It is beyond a doubt that all our knowledge begins with experience.

It is beyond a doubt that all our knowledge begins with experience.

A categorical imperative would be one which represented an action as objectively necessary in itself, without reference to any other purpose. ---->>>

The only objects of practical reason are therefore those of good and evil. For by the former is meant an object necessarily desired according to a principle of reason; by the latter one necessarily shunned, also according to a principle of reason. ---->>>

Even philosophers will praise war as ennobling mankind, forgetting the Greek who said: 'War is bad in that it begets more evil than it kills.'

Even philosophers will praise war as ennobling mankind, forgetting the Greek who said: 'War is bad in that it begets more evil than it kills.'

Metaphysics is a dark ocean without shores or lighthouse, strewn with many a philosophic wreck. ---->>>

May you live your life as if the maxim of your actions were to become universal law. ---->>>

But although all our knowledge begins with experience, it does not follow that it arises from experience.

But although all our knowledge begins with experience, it does not follow that it arises from experience.

So act that your principle of action might safely be made a law for the whole world. ---->>>

Intuition and concepts constitute... the elements of all our knowledge, so that neither concepts without an intuition in some way corresponding to them, nor intuition without concepts, can yield knowledge.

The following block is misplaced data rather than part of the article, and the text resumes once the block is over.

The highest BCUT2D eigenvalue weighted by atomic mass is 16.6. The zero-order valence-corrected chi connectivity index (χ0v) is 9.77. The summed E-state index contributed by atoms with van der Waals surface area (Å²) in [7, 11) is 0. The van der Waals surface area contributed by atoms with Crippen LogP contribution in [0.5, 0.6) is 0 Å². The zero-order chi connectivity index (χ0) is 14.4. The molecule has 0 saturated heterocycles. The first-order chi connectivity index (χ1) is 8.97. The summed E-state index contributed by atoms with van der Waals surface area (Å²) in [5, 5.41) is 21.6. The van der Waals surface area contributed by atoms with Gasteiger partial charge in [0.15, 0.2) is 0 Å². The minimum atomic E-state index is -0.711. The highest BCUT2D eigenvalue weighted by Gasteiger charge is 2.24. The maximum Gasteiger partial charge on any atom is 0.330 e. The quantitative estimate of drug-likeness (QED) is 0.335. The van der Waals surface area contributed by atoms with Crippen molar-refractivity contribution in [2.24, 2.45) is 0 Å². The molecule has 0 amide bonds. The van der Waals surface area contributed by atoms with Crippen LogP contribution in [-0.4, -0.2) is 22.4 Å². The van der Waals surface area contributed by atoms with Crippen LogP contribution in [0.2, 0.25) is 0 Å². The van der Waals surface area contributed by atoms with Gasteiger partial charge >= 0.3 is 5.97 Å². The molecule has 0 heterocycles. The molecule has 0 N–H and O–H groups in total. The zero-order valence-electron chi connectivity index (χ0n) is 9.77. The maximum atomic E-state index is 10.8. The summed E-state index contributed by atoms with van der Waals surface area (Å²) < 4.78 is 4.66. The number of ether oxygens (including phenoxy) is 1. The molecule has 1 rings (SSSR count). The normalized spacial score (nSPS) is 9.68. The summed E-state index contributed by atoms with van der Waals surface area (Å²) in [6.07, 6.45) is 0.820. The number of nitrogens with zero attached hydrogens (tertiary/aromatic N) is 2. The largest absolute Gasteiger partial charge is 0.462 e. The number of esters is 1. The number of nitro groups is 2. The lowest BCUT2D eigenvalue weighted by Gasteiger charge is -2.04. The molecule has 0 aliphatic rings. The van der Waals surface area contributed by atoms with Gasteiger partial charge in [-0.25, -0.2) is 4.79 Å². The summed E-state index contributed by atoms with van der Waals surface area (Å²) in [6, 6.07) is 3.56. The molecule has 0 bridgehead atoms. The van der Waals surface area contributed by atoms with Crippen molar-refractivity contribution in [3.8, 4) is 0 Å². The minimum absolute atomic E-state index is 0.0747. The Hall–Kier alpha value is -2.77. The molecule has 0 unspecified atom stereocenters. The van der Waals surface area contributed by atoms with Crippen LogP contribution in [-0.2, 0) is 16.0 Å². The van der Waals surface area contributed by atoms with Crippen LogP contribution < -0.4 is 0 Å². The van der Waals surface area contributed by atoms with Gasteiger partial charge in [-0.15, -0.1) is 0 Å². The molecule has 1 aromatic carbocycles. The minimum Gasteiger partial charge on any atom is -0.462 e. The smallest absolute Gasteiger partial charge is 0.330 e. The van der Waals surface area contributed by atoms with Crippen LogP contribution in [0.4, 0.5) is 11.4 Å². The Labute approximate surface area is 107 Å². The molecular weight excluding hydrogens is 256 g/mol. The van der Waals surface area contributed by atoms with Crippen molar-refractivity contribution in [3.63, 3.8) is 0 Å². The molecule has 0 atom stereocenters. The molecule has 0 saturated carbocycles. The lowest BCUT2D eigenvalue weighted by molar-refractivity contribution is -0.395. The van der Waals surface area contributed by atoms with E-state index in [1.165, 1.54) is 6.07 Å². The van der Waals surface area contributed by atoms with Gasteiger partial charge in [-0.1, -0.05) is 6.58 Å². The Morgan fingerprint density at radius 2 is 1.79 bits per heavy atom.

Intuition and concepts constitute... the elements of all our knowledge, so that neither concepts without an intuition in some way corresponding to them, nor intuition without concepts, can yield knowledge.

What can I know? What ought I to do? What can I hope? ---->>>

Out of timber so crooked as that from which man is made nothing entirely straight can be carved. ---->>>

Ingratitude is the essence of vileness. ---->>>

All the interests of my reason, speculative as well as practical, combine in the three following questions: 1. What can I know? 2. What ought I to do? 3. What may I hope? ---->>>

From such crooked wood as that which man is made of, nothing straight can be fashioned. ---->>>

Nothing is divine but what is agreeable to reason. ---->>>

All thought must, directly or indirectly, by way of certain characters, relate ultimately to intuitions, and therefore, with us, to sensibility, because in no other way can an object be given to us. ---->>>

Biography

Nationality: German
Born: April 22, 1724
Birthplace: Königsberg, Prussia (now Kaliningrad, Russia)
Die: February 12, 1804
Occupation: Philosopher
Website:

Immanuel Kant (; German: [ɪˈmaːnu̯eːl kant]; 22 April 1724 – 12 February 1804) was a German philosopher who is a central figure in modern philosophy. Kant argued that the human mind creates the structure of human experience, that reason is the source of morality, that aesthetics arises from a faculty of disinterested judgment, that space and time are forms of our sensibility, and that the world as it is "in-itself" is independent of our concepts of it (wikipedia)